3.  I have been enjoying the garden this year.  I have spent a lot of time picking off squash bug eggs.  For some reason the companion planting of radishes and marigolds was not effective this year.  I don't like to use any chemicals, so I just inspect every single leaf by hand, day by day. 

4.  Speaking of gardening, I had not planted turnips in 3 years because I was the only one who liked them.  But this year I decided I could just eat them all myself.  So I planted a few.  And guess what?  Cort and Reid LOVE roasted turnips.  We're talking three helpings at dinner love!  So next year I'll be planting more.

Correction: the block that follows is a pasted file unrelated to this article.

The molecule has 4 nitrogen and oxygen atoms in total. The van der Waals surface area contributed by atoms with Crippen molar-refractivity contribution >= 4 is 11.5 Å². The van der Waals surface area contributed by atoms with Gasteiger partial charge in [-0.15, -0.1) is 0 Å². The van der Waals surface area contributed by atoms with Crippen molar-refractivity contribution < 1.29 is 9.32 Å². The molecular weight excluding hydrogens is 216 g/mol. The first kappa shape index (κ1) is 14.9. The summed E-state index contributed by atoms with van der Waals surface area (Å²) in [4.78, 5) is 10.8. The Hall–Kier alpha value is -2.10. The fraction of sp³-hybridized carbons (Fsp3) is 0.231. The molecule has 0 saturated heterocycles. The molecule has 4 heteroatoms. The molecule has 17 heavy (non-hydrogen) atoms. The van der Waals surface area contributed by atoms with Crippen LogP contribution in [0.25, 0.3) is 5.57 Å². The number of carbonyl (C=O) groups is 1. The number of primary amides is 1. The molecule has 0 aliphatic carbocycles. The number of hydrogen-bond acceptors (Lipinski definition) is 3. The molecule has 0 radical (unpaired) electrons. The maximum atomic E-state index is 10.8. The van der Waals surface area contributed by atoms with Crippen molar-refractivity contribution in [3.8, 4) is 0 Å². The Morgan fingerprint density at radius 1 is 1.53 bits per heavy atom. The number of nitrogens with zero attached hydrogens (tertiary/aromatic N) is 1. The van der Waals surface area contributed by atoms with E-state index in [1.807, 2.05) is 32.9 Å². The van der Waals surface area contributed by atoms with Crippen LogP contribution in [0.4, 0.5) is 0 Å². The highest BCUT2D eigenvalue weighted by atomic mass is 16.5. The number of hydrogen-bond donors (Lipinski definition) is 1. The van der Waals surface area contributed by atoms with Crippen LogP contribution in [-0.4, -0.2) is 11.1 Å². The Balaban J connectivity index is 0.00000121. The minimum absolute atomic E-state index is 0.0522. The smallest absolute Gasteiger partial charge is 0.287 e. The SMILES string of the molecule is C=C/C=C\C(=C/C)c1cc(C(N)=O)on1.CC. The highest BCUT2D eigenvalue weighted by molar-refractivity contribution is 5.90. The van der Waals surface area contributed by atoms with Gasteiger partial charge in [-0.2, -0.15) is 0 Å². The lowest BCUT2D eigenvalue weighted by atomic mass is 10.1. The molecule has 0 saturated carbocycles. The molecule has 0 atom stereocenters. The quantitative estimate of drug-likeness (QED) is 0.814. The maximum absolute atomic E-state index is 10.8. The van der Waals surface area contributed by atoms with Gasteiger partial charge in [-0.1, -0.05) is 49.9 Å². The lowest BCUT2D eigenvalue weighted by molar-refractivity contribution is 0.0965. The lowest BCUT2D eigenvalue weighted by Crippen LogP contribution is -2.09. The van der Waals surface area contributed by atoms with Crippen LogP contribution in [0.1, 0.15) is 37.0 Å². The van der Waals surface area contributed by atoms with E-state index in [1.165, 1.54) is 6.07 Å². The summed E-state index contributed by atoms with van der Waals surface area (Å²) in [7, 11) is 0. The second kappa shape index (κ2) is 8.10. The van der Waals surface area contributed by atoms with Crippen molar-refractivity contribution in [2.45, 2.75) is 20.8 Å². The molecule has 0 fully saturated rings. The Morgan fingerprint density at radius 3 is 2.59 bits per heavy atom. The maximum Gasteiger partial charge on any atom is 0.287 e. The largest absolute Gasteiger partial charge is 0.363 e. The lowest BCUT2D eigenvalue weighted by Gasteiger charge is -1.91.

5.  After listening to a podcast on Appalachian gardening, I special ordered some heirloom seeds for the cushaw squash.  I had never heard of it.  Supposedly it makes a lovely pumpkin pie.  But even more important?  It is squash bug resistant.  Hoping I will have some luck with these.

What have you got growing, readers?  And if you don't have anything growing, do you have any advice for the 40th decade? 

Linked today with Willy Nilly Friday.

Wednesday, June 24, 2015

A New Family Member

Maybe some of you remember our beloved border collie, Scooter.  It took almost a year and a half after losing him before we felt ready for another dog.  In a roundabout way, I heard about an English Setter that had been through a terrible tragedy and was looking for a new home.  I went to see him and felt like he would be a good match for our farm.  The boys had been asking for a dog for some time.